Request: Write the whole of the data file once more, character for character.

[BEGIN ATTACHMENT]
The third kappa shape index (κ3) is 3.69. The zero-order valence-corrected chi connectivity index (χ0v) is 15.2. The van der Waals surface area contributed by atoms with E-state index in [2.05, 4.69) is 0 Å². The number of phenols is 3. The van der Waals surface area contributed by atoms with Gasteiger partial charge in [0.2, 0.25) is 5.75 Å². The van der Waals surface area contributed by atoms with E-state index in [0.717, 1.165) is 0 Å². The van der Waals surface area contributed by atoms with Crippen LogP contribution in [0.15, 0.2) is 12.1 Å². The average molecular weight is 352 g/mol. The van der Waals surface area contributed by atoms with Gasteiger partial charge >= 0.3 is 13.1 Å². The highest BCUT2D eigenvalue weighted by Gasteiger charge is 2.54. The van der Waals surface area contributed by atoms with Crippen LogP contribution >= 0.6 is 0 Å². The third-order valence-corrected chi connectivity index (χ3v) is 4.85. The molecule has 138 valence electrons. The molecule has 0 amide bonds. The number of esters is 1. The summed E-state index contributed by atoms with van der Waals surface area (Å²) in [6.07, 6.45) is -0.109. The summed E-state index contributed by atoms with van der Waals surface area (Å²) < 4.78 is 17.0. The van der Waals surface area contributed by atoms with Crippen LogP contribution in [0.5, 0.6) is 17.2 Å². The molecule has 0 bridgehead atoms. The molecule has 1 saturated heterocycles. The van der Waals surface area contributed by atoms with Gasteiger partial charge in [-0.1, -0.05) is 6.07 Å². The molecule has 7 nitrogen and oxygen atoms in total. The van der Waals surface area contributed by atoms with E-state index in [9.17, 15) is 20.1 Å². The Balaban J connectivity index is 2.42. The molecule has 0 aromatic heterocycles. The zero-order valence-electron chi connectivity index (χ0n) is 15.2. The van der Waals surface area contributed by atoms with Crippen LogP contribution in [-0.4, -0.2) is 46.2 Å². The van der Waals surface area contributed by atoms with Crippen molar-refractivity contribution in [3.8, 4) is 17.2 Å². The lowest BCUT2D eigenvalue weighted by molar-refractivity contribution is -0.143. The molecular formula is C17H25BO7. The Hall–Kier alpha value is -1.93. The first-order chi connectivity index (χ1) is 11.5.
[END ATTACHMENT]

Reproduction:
The third kappa shape index (κ3) is 3.69. The zero-order valence-corrected chi connectivity index (χ0v) is 15.2. The van der Waals surface area contributed by atoms with E-state index in [2.05, 4.69) is 0 Å². The number of phenols is 3. The van der Waals surface area contributed by atoms with Gasteiger partial charge in [0.2, 0.25) is 5.75 Å². The van der Waals surface area contributed by atoms with E-state index in [0.717, 1.165) is 0 Å². The van der Waals surface area contributed by atoms with Crippen LogP contribution in [0.15, 0.2) is 12.1 Å². The average molecular weight is 352 g/mol. The van der Waals surface area contributed by atoms with Gasteiger partial charge >= 0.3 is 13.1 Å². The highest BCUT2D eigenvalue weighted by Gasteiger charge is 2.54. The van der Waals surface area contributed by atoms with Crippen LogP contribution >= 0.6 is 0 Å². The third-order valence-corrected chi connectivity index (χ3v) is 4.85. The molecule has 138 valence electrons. The molecule has 0 amide bonds. The number of esters is 1. The summed E-state index contributed by atoms with van der Waals surface area (Å²) in [6.07, 6.45) is -0.109. The summed E-state index contributed by atoms with van der Waals surface area (Å²) < 4.78 is 17.0. The van der Waals surface area contributed by atoms with Crippen LogP contribution in [0.5, 0.6) is 17.2 Å². The molecule has 0 bridgehead atoms. The molecule has 1 saturated heterocycles. The van der Waals surface area contributed by atoms with Gasteiger partial charge in [-0.1, -0.05) is 6.07 Å². The molecule has 7 nitrogen and oxygen atoms in total. The van der Waals surface area contributed by atoms with E-state index in [9.17, 15) is 20.1 Å². The Balaban J connectivity index is 2.42. The molecule has 0 aromatic heterocycles. The zero-order valence-electron chi connectivity index (χ0n) is 15.2. The van der Waals surface area contributed by atoms with Crippen LogP contribution in [-0.4, -0.2) is 46.2 Å². The van der Waals surface area contributed by atoms with Crippen molar-refractivity contribution in [3.8, 4) is 17.2 Å². The lowest BCUT2D eigenvalue weighted by molar-refractivity contribution is -0.143. The molecular formula is C17H25BO7. The Hall–Kier alpha value is -1.93. The first-order chi connectivity index (χ1) is 11.5.